Women In the Fur Trade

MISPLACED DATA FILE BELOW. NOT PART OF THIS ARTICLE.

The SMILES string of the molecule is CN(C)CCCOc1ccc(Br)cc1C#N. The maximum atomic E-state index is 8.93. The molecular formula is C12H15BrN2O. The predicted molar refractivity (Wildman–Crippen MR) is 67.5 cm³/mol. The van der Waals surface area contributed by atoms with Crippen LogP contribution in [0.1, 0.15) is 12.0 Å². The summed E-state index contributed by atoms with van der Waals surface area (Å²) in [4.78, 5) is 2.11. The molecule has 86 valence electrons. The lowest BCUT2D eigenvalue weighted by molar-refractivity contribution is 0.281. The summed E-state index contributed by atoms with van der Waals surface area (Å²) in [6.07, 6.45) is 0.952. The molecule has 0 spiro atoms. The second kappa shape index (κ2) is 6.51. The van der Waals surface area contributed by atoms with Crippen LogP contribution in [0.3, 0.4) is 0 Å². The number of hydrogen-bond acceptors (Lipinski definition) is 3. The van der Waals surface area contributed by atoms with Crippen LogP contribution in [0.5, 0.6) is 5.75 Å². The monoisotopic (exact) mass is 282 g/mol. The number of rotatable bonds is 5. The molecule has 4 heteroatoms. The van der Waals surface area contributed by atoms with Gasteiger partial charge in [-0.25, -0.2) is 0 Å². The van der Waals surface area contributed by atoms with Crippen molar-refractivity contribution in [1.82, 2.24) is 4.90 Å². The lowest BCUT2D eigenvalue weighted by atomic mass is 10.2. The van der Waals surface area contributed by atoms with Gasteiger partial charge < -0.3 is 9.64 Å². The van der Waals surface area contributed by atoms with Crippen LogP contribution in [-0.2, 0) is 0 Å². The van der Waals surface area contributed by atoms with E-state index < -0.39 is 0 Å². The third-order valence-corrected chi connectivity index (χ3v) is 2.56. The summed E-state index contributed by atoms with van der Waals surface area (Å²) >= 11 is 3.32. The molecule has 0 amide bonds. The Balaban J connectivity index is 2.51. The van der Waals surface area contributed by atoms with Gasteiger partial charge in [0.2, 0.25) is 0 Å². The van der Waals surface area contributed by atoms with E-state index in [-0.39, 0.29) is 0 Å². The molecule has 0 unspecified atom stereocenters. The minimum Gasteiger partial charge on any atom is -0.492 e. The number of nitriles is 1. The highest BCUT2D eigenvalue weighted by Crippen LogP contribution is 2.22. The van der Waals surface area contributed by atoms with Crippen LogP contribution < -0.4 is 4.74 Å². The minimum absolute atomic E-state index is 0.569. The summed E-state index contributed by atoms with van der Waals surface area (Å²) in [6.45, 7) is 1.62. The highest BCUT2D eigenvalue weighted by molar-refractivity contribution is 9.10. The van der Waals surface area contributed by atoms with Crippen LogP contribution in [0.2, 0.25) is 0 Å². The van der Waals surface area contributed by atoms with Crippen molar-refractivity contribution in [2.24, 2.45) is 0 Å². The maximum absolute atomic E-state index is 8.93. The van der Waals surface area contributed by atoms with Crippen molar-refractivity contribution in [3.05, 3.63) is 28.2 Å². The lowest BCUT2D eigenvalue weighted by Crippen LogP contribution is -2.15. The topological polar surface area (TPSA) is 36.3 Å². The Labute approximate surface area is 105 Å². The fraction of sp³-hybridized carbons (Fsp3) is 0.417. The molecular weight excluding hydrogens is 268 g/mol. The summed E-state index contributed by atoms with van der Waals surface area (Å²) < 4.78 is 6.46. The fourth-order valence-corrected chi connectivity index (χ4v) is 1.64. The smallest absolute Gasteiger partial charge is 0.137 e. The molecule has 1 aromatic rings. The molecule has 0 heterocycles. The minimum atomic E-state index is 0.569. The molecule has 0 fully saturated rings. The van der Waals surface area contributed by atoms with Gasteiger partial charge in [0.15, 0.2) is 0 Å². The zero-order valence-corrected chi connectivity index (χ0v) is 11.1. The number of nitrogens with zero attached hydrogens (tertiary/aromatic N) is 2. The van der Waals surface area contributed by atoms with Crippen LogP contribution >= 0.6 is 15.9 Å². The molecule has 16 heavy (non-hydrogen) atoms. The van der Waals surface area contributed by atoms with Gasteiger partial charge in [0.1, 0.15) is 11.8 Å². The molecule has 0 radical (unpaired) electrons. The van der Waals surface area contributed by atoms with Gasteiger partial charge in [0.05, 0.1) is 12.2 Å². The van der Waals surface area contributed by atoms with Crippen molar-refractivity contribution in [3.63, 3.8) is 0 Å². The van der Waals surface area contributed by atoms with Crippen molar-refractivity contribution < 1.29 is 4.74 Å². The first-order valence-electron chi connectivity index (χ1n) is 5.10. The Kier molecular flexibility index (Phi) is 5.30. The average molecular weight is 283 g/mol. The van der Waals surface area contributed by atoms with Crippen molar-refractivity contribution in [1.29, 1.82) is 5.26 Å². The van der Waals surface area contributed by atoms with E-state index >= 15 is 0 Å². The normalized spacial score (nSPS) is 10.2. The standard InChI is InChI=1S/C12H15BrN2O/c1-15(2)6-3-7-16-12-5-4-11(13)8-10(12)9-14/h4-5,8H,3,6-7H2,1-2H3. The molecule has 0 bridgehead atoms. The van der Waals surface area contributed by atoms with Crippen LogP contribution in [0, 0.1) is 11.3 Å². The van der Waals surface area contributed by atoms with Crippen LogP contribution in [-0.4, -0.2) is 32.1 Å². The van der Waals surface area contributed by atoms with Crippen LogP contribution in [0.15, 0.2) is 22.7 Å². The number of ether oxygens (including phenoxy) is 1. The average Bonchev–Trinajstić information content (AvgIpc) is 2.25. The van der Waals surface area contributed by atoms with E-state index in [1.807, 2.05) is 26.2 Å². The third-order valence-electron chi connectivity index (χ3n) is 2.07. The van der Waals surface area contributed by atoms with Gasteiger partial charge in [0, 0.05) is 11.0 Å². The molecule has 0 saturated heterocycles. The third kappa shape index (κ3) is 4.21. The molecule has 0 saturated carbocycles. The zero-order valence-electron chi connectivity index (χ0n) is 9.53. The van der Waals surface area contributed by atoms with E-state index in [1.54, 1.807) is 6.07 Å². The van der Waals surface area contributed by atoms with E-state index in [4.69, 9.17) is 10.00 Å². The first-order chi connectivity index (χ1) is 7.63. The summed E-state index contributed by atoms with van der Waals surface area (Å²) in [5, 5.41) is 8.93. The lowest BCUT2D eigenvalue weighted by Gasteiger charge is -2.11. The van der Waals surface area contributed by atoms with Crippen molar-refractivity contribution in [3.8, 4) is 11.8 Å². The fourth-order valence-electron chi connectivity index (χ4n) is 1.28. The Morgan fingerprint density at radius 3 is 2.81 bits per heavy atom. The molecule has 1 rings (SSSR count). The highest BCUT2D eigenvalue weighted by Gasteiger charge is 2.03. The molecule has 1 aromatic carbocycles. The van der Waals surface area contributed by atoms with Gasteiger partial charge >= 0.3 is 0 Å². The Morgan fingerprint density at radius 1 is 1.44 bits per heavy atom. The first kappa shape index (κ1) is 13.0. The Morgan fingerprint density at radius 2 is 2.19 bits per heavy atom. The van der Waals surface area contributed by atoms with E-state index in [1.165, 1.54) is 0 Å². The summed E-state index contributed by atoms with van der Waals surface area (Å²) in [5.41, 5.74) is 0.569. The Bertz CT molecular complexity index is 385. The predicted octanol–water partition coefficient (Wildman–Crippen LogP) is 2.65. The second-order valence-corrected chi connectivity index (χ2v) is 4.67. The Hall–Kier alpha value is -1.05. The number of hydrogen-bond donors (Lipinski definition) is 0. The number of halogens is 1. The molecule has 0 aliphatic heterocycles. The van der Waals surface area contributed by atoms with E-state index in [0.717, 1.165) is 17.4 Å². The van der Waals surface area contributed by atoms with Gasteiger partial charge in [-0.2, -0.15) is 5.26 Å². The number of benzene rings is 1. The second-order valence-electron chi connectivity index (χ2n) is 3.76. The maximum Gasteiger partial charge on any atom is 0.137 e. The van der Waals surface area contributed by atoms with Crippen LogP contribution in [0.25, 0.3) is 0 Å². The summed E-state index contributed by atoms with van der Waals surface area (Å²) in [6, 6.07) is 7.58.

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Aboriginal women had occupied an essential position in the fur trade of the North American region from its birth during the 17th and 18th centuries. Even though this is true, the role of women, especially those of the Native American society, has been ignored a great deal in the entire history of fur trade. Contrary to the belief that the whole fur trade activity was only male-dominated, it very much depended upon Native women and their participation and labor in order to ensure survival as well as economic success. This paper will attempt to illuminate how Native women played the role as important producers when it comes to fur trade of the American Plains and, of course, the Canadian region. This paper will also deal with the two important company's namely the North West and Hudson's Bay Company and tell how each functioned during the time of fur trade. The term “fur traders” is the term often used to described anyone who was interested in the traffic of furs. The traditional picture has been that of a male in buckskin shirt and a raccoon cap, dispensing alcohol and trinkets to gullible savages, in turn for the quality furs worth 10 times their value. As stated before, Aboriginal women played an essential role not only as bed partners, but in the fur trade industry as well. Without the help of their intelligent skills and diligent hard work ,the fur trade would not be such a success. The fur traders of this time married Aboriginal women. These women put in tons, and tons of work at the posts. They often went with their husbands on fur-trading trips and acted as guides. They were far from lazy individuals. They worked with their husbands and men in general to maneuver the canoes and they also helped to carry the heavy loads a... ... middle of paper ... ...ils and new directions: papers of the third North American Fur Trade Conference. Toronto: University of Toronto Press, 1980. Kelm, Mary, and Lorna Townsend. In the days of our grandmothers: a reader in Aboriginal women's history in Canada. Toronto: University of Toronto Press, 2006. Kirk, Sylvia. Many tender ties: women in fur-trade society, 1670-1870. Norman: University of Oklahoma Press, 19831980. Kugel, Rebecca, and Lucy Eldersveld Murphy. Native women's history in eastern North America before 1900: a guide to research and writing. Lincoln: University of Nebraska Press, 2007. MacDougall, Brenda. One of the Family: Metis Culture in Nineteenth-Century Northwestern Saskatchewan. Vancouver: University of British Columbia Press, 2010. Smith, Susan. Rethinking the fur trade: cultures of exchange in an Atlantic world. Lincoln: University of Nebraska Press, 2009.

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